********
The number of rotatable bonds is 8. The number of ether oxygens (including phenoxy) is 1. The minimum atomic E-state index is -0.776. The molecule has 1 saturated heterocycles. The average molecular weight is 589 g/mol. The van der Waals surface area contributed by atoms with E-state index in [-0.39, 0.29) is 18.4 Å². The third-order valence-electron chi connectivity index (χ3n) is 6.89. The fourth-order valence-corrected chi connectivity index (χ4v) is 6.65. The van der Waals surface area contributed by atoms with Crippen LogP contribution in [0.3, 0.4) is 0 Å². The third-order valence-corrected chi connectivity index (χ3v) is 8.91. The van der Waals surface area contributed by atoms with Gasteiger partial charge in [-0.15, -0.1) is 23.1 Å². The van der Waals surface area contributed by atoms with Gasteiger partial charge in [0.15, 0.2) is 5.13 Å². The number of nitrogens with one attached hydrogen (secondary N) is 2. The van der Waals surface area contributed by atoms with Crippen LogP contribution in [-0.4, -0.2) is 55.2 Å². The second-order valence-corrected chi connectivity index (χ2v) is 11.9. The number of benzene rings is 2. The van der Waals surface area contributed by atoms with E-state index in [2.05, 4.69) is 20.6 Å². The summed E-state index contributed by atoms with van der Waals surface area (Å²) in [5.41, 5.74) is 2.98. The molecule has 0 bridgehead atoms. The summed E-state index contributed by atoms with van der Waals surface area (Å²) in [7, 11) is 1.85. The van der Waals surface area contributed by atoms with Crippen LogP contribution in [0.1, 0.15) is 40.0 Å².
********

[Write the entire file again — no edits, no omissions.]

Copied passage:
The number of rotatable bonds is 8. The number of ether oxygens (including phenoxy) is 1. The minimum atomic E-state index is -0.776. The molecule has 1 saturated heterocycles. The average molecular weight is 589 g/mol. The van der Waals surface area contributed by atoms with E-state index in [-0.39, 0.29) is 18.4 Å². The third-order valence-electron chi connectivity index (χ3n) is 6.89. The fourth-order valence-corrected chi connectivity index (χ4v) is 6.65. The van der Waals surface area contributed by atoms with Crippen LogP contribution in [0.3, 0.4) is 0 Å². The third-order valence-corrected chi connectivity index (χ3v) is 8.91. The van der Waals surface area contributed by atoms with Gasteiger partial charge in [-0.15, -0.1) is 23.1 Å². The van der Waals surface area contributed by atoms with Gasteiger partial charge in [0.15, 0.2) is 5.13 Å². The number of nitrogens with one attached hydrogen (secondary N) is 2. The van der Waals surface area contributed by atoms with Crippen LogP contribution in [-0.4, -0.2) is 55.2 Å². The second-order valence-corrected chi connectivity index (χ2v) is 11.9. The number of benzene rings is 2. The van der Waals surface area contributed by atoms with E-state index in [2.05, 4.69) is 20.6 Å². The summed E-state index contributed by atoms with van der Waals surface area (Å²) in [5.41, 5.74) is 2.98. The molecule has 0 bridgehead atoms. The summed E-state index contributed by atoms with van der Waals surface area (Å²) in [7, 11) is 1.85. The van der Waals surface area contributed by atoms with Crippen LogP contribution in [0.1, 0.15) is 40.0 Å².